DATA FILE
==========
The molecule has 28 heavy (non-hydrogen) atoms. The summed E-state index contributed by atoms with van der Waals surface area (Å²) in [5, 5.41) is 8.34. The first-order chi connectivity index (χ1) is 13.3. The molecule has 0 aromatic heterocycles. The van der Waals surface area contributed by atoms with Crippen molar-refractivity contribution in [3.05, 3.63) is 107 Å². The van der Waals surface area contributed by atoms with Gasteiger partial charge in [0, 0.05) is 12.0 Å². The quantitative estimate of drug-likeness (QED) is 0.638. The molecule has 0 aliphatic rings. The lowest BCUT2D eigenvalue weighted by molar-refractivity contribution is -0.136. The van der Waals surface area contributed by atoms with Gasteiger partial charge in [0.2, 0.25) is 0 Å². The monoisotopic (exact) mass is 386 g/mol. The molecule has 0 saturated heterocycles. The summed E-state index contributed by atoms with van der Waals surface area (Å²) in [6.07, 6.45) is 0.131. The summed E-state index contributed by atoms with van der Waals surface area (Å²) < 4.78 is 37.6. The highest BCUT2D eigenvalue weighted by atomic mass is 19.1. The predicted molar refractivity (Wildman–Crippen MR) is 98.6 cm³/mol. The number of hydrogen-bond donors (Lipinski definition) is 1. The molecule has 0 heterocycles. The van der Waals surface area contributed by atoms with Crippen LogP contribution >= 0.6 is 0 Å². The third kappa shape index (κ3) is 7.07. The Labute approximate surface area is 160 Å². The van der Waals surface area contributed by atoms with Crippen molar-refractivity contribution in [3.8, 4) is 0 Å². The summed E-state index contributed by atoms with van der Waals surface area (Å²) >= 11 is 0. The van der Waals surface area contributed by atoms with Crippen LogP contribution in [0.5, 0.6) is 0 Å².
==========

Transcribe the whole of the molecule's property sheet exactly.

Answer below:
The molecule has 28 heavy (non-hydrogen) atoms. The summed E-state index contributed by atoms with van der Waals surface area (Å²) in [5, 5.41) is 8.34. The first-order chi connectivity index (χ1) is 13.3. The molecule has 0 aromatic heterocycles. The van der Waals surface area contributed by atoms with Crippen molar-refractivity contribution in [3.05, 3.63) is 107 Å². The van der Waals surface area contributed by atoms with Gasteiger partial charge in [0, 0.05) is 12.0 Å². The quantitative estimate of drug-likeness (QED) is 0.638. The molecule has 0 aliphatic rings. The lowest BCUT2D eigenvalue weighted by molar-refractivity contribution is -0.136. The van der Waals surface area contributed by atoms with Gasteiger partial charge in [0.2, 0.25) is 0 Å². The monoisotopic (exact) mass is 386 g/mol. The molecule has 0 saturated heterocycles. The summed E-state index contributed by atoms with van der Waals surface area (Å²) in [6.07, 6.45) is 0.131. The summed E-state index contributed by atoms with van der Waals surface area (Å²) < 4.78 is 37.6. The highest BCUT2D eigenvalue weighted by atomic mass is 19.1. The predicted molar refractivity (Wildman–Crippen MR) is 98.6 cm³/mol. The number of hydrogen-bond donors (Lipinski definition) is 1. The molecule has 0 heterocycles. The van der Waals surface area contributed by atoms with Crippen LogP contribution >= 0.6 is 0 Å². The third kappa shape index (κ3) is 7.07. The Labute approximate surface area is 160 Å². The van der Waals surface area contributed by atoms with Crippen molar-refractivity contribution in [3.8, 4) is 0 Å². The summed E-state index contributed by atoms with van der Waals surface area (Å²) >= 11 is 0. The van der Waals surface area contributed by atoms with Crippen LogP contribution in [0.5, 0.6) is 0 Å².